Capital pays tribute to Prodosh Dasgupta with retrospective


New Delhi : In a tribute to legendary sculptor Prodosh Dasgupta, an art gallery in the national capital is presenting a retrospective of his life’s work – showcasing 50 sculptures in metal casts and bronze and 30 newsprint drawings.

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The contribution of the 96-year-old Dasgupta to Indian art is solid figurative forms in metal casts and bronze – that are essentially Indian in ethos but western in shape.

His work spanning over 50 years – from the early 40s to the mid 90s – was put on display at the Kumar Gallery, one of the oldest art houses in the capital, Saturday and will remain open to the public till Nov 15. The entire body of work has been sourced from the Kumars’ private collection.

The sculptor, often dubbed as India’s Henry Moore, is the father of leading fashion photographer Prabuddha Dasgupta.

Prodosh Dasgupta was also the founder of the Calcutta Group of Progressive Artists in 1943, along with artists like Rathin Mitra, Prankrishnan Pal, Sunil Madhav Sen, Nirode Mazumdar, Paritosh Sen, Hemant Mishra and Gopal Ghose.

He was also the director of the National Gallery of Modern Art in the capital for nearly two decades from 1958-59 and is credited with acquiring some of the best works by M.F. Husain, F.N. Souza, Tyeb Mehta, Ram Kumar and A. Ramachandran.

Dasgupta, born in Bangladesh in 1912, trained in Paris and London before World War II, when the tradition of sculpture in Europe was just taking off with a burst of innovative ideas and experiments.

Dasgupta was influenced by the European masters but developed his own style. It was characterised by smoothness and fluidity of lines that typified the West, and elliptical egg-shaped figurative forms that his mentors like Moore, Constantin Brancuzi, Auguste Rodin and Jean Arp evolved to delicate heights.

Dasgupta’s figures of dancing girls, mother and child, and sun worshippers are faintly Rubenesque in the tradition of the Rennaissance artists. And yet, they are full of the Oriental lyricism found in the temple sculptures across the country and in the Bengal School of Art.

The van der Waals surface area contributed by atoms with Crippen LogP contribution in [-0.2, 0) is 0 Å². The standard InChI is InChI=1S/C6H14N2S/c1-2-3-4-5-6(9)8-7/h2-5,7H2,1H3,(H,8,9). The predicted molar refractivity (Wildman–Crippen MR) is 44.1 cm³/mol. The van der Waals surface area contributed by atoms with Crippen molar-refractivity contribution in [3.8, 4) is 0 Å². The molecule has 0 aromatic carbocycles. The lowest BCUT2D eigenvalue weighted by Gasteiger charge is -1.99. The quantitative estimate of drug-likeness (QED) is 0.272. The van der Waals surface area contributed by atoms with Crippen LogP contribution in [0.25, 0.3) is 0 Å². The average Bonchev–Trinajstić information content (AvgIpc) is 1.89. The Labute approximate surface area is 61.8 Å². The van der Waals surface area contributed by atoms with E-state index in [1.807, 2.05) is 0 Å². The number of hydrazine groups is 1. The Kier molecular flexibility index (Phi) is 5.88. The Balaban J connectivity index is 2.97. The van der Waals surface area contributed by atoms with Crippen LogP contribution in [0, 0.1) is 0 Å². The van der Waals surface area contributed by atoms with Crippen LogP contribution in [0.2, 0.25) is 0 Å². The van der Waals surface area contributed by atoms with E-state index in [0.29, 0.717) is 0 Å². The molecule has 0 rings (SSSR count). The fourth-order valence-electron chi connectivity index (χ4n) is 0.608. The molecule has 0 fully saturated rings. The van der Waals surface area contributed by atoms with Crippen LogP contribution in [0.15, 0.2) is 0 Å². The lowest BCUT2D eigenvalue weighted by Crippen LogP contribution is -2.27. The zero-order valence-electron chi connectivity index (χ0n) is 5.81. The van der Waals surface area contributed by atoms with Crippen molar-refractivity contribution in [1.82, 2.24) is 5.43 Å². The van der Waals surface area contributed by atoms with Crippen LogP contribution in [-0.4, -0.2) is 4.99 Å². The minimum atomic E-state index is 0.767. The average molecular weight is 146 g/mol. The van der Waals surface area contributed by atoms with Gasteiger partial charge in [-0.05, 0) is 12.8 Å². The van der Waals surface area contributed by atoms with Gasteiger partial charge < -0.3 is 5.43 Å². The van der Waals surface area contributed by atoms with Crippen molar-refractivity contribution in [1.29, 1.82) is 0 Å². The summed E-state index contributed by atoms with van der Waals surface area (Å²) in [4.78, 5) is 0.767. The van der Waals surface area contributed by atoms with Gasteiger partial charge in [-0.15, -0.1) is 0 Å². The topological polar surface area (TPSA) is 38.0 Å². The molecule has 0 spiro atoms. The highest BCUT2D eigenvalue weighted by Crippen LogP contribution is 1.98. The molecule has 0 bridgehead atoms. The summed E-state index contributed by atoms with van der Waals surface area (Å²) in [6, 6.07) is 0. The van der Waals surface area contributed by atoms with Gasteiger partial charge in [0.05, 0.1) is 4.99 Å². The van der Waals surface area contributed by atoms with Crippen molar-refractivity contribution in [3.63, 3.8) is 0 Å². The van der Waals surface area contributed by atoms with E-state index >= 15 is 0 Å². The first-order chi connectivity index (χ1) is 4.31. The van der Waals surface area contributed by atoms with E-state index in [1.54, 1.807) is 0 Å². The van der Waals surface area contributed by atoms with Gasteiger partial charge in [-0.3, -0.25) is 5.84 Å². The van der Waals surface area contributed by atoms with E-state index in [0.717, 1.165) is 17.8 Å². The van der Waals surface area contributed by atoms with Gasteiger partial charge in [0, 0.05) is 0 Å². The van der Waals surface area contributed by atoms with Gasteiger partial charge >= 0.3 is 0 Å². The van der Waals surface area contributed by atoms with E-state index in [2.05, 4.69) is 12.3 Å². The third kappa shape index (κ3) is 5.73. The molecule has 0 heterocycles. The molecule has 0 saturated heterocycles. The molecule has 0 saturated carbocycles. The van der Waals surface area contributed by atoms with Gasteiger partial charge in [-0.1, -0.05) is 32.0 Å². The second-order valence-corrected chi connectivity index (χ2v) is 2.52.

“In Dasgupta’s sculptures, space, volume and mass take precedence over everything else. And aesthetics is the underlining principle. But at the same time, he imbues his forms with concepts from Indian philosophy,” Virender Kumar Jain, co-founder of the Kumar Gallery, told IANS.

His drawings, Jain explained, should not be treated as just etchings on newsprint – printed pages of old editions of The Statesman, sepia with age.

“They are three-dimensional thematic bases around which his sculptures revolved. They are collages in newsprint which have now become standalone art by themselves,” Jain said.

The recurring shape in Dasgupta’s sculptures is the egg, which according to the artist is the story of Genesis – the source of creation.

Almost all his figurative sculptures are egg or oval shaped – be it the human torso, a woman’s anatomy or the surreal forms of the man, woman and the child. Sometimes, it is just the egg itself, slightly distorted to project a new image.

The sculpture “Egg Bride”, for instance, resembles a corpulent young woman with a pendulous oval torso and a narrow face, seemingly in tears.

In his drawings too, the female forms are oval and heavy. A group of golden sun-worshippers in glittering bronze look like a bunch of standing eggs, reaching heavenward.

“The eggs take off on Brancuzi’s egg-shaped sculptures. Sometimes, Dasgupta’s eggs represent a crying face. The egg symbolises the process of creation – the embryo which gradually evolves into a cry (of a newborn). He saw the world reduced to simple elliptical lines,” art critic and historian Aruna Bhowmick told IANS.

A comprehensive book on the sculptor’s works was also released Saturday as part of the retrospective.